Here’s one that most people won’t know : an audio effect called Gated Reverb. It was an accidental discovery made by Phil Collins and Hugh Padgam while they were working on Peter Gabriel’s third self titled album in 1980. The effect thickens up the sound of the drums considerably by applying, in order, a reverb, a gate and a compressor. It was the result of the studio having a natural reverb, and the intercom between the studio and control room having a gate and compressor on it to make it more usable.  While the effect was used on Gabriel’s album, it became truly known a year later, when Collins released his first solo album, *Face Value,* which opens with *In The Air Tonight.*  The effect is what makes the crescendo of that song so stunning, in contrast to the comparatively dull sound of a Roland CR-78 that was the sole percussion in the track up to that point. .

#19

Image source: dancingbanana123, Niels Henrik Abel

Oh I study math history, I can share some fun ones! Niels Abel is famous for a few things in mathematics, but the easiest one to explain is that he proved there does not exist a general formula to find the solutions to a polynomials where the highest exponent is 5 (i.e. there’s no general formula to find all the solutions to something like x^(5) + x + 1 = 0). There’s the quadratic formula for when your highest exponent is 2, there’s another formula for when your highest exponent is 3, and another for 4, but Abel proved it’s *impossible* to find one when the highest exponent is 5 or higher. It basically depends on the idea that some algebraic numbers cannot be simply represented with +, -, *, /, or exponents.

Now Abel proved this when he was 21, but Abel grew up in poverty and had no way of actually sharing this solution with others. In fact, the only reason he was able to attend college was because 3 professors offered to cover the cost because they recognized his talent. He could only afford to print 6 pages of his proof, so he had to heavily abbreviate everything, cut large chunks of his proof, *and* wrote it all in shaky French (since Norwegian isn’t a common language and he wanted to share it with other mathematicians in Europe). He ends up mailing a few copies of this proof to a few mathematicians, but all of them dismiss it because it’d be an outlandish claim and nobody wanted to parse this difficult-to-read proof. In fact, Abel’s letter was found unopened on Gauss’s desk after Gauss died. So despite proving this major result, nobody knew about it except for Abel and the small group of mathematicians around him in Norway.

The professors at his university petitioned the government to help fund his travel around Europe to learn more math and share his work and surprisingly, the government decided to fund him. While in France, he stumbled across this guy named Crelle. Abel struck up a conversation with Crelle about math and they both started talking about unsolved problems. Crelle mentioned this problem about polynomials and Abel excited mentions that he solved that problem and showed him his proof. Crelle obviously couldn’t make sense of Abel’s proof, but he was so captivated by his conversation with Abel, he offered to print Abel’s *full* proof. This print would later turn out to be the first publication by *Crelle’s Journal*, one of the most influential journals in mathematics in all of European history. With this, people began to finally learn about Abel’s proof and he began to gain some notoriety.

Unfortunately, this would not end well for Abel. Abel submits another major result (Abel’s theorem) to this major publication in Paris, where a committee is formed to review the submission. Unfortunately, one of the reviewers, Cauchy, just straight up loses the paper. Abel, running out of funding for his travels, is forced to return home with no success on this publication. He also loses out on a major job opportunity that could’ve taken him out of poverty, all because he was deemed too young and his childhood mentor and friend, Holmboe, gets the job instead. He ends up dying of TB just a few years later at the age of 26.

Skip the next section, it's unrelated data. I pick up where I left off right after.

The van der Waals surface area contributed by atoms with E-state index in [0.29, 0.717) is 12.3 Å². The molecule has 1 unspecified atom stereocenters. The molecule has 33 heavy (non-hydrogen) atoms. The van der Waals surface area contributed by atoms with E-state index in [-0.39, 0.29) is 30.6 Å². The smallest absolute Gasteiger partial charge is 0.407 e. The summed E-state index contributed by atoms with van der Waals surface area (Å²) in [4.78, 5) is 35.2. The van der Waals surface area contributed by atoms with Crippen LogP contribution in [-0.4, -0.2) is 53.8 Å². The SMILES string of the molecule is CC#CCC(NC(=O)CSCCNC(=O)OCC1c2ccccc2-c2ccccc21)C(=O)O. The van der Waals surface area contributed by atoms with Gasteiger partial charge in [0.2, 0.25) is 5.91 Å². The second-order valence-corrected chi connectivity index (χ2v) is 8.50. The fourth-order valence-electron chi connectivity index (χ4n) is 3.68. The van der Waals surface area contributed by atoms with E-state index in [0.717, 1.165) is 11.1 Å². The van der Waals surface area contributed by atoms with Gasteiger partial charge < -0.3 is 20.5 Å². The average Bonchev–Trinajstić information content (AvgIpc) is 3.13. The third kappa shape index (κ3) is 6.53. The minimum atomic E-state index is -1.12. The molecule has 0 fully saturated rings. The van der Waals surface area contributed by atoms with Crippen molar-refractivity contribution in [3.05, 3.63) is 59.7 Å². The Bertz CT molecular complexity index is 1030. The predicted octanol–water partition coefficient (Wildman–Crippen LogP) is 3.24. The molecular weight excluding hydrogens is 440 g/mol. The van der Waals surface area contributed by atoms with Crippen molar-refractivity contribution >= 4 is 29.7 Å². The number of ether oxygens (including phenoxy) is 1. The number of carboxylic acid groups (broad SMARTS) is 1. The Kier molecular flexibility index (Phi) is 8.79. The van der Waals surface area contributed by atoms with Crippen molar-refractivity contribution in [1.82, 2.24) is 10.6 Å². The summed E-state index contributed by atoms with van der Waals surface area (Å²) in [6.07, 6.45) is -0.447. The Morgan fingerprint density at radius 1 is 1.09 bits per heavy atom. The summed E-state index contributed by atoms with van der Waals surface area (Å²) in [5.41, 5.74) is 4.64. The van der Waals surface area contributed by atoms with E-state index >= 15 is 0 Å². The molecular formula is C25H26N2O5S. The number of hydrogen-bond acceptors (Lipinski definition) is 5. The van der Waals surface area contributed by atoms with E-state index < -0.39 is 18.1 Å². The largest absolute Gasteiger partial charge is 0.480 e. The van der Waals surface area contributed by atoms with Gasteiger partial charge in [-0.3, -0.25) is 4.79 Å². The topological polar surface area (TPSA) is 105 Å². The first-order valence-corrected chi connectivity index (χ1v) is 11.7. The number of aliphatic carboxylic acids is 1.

Afterwards, another mathematician, Jacobi, is reading some of Abel’s work and notices how great his work is. When he learns Cauchy lost Abel’s paper, he pressures Cauchy to find this paper. Cauchy sends the paper off to be published posthumously, but it is lost at the printing press. It wouldn’t be found for over 100 years later, in a whole other country somehow. Thankfully though, Holmboe published Abel’s work separated to help share all of Abel’s results and not let others forget him.

Abel’s life is full of misfortune, but also great friends trying their hardest to share their friend’s greatness. While Abel doesn’t end up succeeding during his life, I can’t help but enjoy seeing how much all of his friends cared about him, and his own ability to make friends randomly with so many people. Abel today is commonly mentioned in any undergrad group theory course because of how influential his work is on modern algebra. Without the help of people like Crelle, Holmboe, and Jacobi, we wouldn’t be recognizing this work today.

#20

Image source: ZubLor, cottonbro studio / pexels (not the actual photo)

Champagne. At least according to Stanley Goodspeed in The Rock – “monks thought they were making white wine. Somehow the bottle carbonated. Voila**, champagne”.

Shanilou Perera

Shanilou has always loved reading and learning about the world we live in. While she enjoys fictional books and stories just as much, since childhood she was especially fascinated by encyclopaedias and strangely enough, self-help books. As a kid, she spent most of her time consuming as much knowledge as she could get her hands on and could always be found at the library. Now, she still enjoys finding out about all the amazing things that surround us in our day-to-day lives and is blessed to be able to write about them to share with the whole world as a profession.

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accidental discovery, accidental invention, discoveries, dumb luck, inventions, pure luck